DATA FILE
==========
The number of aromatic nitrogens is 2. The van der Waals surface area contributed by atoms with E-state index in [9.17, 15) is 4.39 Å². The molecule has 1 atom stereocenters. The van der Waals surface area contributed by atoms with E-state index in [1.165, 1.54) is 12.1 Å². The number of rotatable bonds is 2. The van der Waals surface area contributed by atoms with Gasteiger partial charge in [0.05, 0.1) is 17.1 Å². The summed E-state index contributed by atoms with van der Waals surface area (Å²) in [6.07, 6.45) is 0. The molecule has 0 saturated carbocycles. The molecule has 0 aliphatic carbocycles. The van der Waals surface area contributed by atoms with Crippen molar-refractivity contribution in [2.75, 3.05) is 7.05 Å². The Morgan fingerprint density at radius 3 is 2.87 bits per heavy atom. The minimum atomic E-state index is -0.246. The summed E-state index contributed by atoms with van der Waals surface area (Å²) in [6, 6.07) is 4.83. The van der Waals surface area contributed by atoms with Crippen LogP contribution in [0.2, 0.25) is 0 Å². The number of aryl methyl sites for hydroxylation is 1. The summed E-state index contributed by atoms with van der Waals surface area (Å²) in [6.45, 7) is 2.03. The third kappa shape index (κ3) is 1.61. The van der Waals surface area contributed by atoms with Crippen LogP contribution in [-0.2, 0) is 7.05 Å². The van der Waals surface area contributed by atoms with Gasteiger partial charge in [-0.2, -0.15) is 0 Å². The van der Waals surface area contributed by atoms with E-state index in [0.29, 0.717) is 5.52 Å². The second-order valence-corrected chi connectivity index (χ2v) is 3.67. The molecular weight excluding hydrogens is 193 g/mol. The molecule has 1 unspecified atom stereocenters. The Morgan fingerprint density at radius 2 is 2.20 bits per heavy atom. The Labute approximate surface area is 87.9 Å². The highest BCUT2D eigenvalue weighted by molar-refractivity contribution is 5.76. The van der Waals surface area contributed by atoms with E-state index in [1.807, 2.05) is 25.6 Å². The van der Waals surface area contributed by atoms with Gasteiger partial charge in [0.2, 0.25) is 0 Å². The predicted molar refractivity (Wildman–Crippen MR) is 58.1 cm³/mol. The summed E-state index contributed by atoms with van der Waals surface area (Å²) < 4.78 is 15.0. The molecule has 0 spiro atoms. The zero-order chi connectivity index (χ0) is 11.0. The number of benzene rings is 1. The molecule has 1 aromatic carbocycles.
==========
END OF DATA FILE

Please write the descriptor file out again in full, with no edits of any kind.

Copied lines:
The number of aromatic nitrogens is 2. The van der Waals surface area contributed by atoms with E-state index in [9.17, 15) is 4.39 Å². The molecule has 1 atom stereocenters. The van der Waals surface area contributed by atoms with E-state index in [1.165, 1.54) is 12.1 Å². The number of rotatable bonds is 2. The van der Waals surface area contributed by atoms with Gasteiger partial charge in [0.05, 0.1) is 17.1 Å². The summed E-state index contributed by atoms with van der Waals surface area (Å²) in [6.07, 6.45) is 0. The molecule has 0 saturated carbocycles. The molecule has 0 aliphatic carbocycles. The van der Waals surface area contributed by atoms with Crippen molar-refractivity contribution in [2.75, 3.05) is 7.05 Å². The Morgan fingerprint density at radius 3 is 2.87 bits per heavy atom. The minimum atomic E-state index is -0.246. The summed E-state index contributed by atoms with van der Waals surface area (Å²) in [6, 6.07) is 4.83. The van der Waals surface area contributed by atoms with Crippen LogP contribution in [0.2, 0.25) is 0 Å². The number of aryl methyl sites for hydroxylation is 1. The summed E-state index contributed by atoms with van der Waals surface area (Å²) in [6.45, 7) is 2.03. The third kappa shape index (κ3) is 1.61. The van der Waals surface area contributed by atoms with Crippen LogP contribution in [-0.2, 0) is 7.05 Å². The van der Waals surface area contributed by atoms with Gasteiger partial charge in [-0.2, -0.15) is 0 Å². The van der Waals surface area contributed by atoms with E-state index in [0.29, 0.717) is 5.52 Å². The second-order valence-corrected chi connectivity index (χ2v) is 3.67. The molecular weight excluding hydrogens is 193 g/mol. The molecule has 1 unspecified atom stereocenters. The Morgan fingerprint density at radius 2 is 2.20 bits per heavy atom. The Labute approximate surface area is 87.9 Å². The highest BCUT2D eigenvalue weighted by molar-refractivity contribution is 5.76. The van der Waals surface area contributed by atoms with E-state index in [1.807, 2.05) is 25.6 Å². The van der Waals surface area contributed by atoms with Gasteiger partial charge in [0.2, 0.25) is 0 Å². The predicted molar refractivity (Wildman–Crippen MR) is 58.1 cm³/mol. The summed E-state index contributed by atoms with van der Waals surface area (Å²) < 4.78 is 15.0. The molecule has 0 spiro atoms. The zero-order chi connectivity index (χ0) is 11.0. The number of benzene rings is 1. The molecule has 1 aromatic carbocycles.